Business Daily Media

Consumers need critical thinking to fend off banks' bad behaviour

  • Written by Carly Sawatzki, Assistant Professor, University of Canberra

The irresponsible[1] (if not predatory) lending and the selling of “junk[2]” financial products highlighted by the Financial Services Royal Commission should raise concerns for regulators, educators and parents interested in financial literacy.

Research shows a strong correlation[3] between financial literacy and literacy and numeracy skills. Literacy and numeracy are critical for, among other things, making sense of product disclosure statements and understanding the impact of loan terms and interest rates on the total amount to be repaid.

But teaching financial literacy requires going beyond these skills, by cultivating a healthy scepticism of financial institutions and the capabilities and confidence to make informed financial decisions.

Read more: Financial literacy is a public policy problem[4]

There is a strong relationship between a low socioeconomic background and low financial literacy in both adolescents[5] and adults[6].

It’s not just disadvantaged and vulnerable groups that struggle with financial decision-making. People who are highly educated in finance also make poor decisions[7] – for instance, by focusing too much on growing their assets and ignoring risks.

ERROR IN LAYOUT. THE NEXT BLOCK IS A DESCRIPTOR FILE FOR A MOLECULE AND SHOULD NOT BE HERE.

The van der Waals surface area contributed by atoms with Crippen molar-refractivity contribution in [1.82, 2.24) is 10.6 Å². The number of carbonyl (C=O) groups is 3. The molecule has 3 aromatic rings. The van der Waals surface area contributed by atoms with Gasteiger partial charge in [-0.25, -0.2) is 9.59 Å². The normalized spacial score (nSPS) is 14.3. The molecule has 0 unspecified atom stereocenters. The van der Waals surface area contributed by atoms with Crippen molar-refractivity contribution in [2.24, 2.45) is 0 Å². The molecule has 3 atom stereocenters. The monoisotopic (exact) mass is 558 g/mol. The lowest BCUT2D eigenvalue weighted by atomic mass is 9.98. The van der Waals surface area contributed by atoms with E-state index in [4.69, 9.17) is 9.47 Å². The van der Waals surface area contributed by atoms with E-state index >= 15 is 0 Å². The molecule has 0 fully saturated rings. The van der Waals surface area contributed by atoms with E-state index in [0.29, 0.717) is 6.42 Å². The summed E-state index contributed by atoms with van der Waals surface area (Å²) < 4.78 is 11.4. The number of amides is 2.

But studies show[8] that when regulation is effective and the financial system can be trusted, even consumers with limited financial knowledge and information-processing capabilities have the potential to deal with complex financial decisions.

For example, when considering mortgage protection insurance, applicants stand to benefit from knowing the actual risk of events like serious illness or injury that can affect their ability to meet monthly loan repayments.

Building financial capability

One way to develop better financial literacy is through simulating real-world risks, rewards and decisions in safe and supportive environments. For instance, families can play games like Monopoly and The Game of Life.

Secondary school students also have access to more sophisticated online simulations, such as the ESSI Money Game[9] and the ASX Sharemarket Game[10].

Hypothetical scenarios like these provide opportunities for role play, where students can practise drawing on evidence and using it to think and reason about situations.

A recent survey[11] of teachers of Year 7-10 commerce students revealed that more could also be done to teach students how to compare and choose between banks and financial products and services, what to do in the case of a financial scam, and how to escalate an unresolved complaint.

Read more: Should banks play a role in teaching kids about how to manage money effectively?[12]

But we also need to take a look at the role banks play in financial education[13]. Programs like the Commonwealth Bank’s Dollarmites Club[14] and Westpac’s Solve to Save[15] teach children about money on the banks’ terms.

A key call to action in these programs is often to open a bank account and activate a savings plan. In the Solve to Save program, parents pay a $10 weekly subscription, which is “automatically refunded[16]” to their child’s nominated Westpac account every week they complete three mathematics exercises.

Late last year, in response to criticism by the consumer advocacy group Choice[17], the Commonwealth Bank stopped kickback payments to schools related to its longstanding Dollarmites scheme.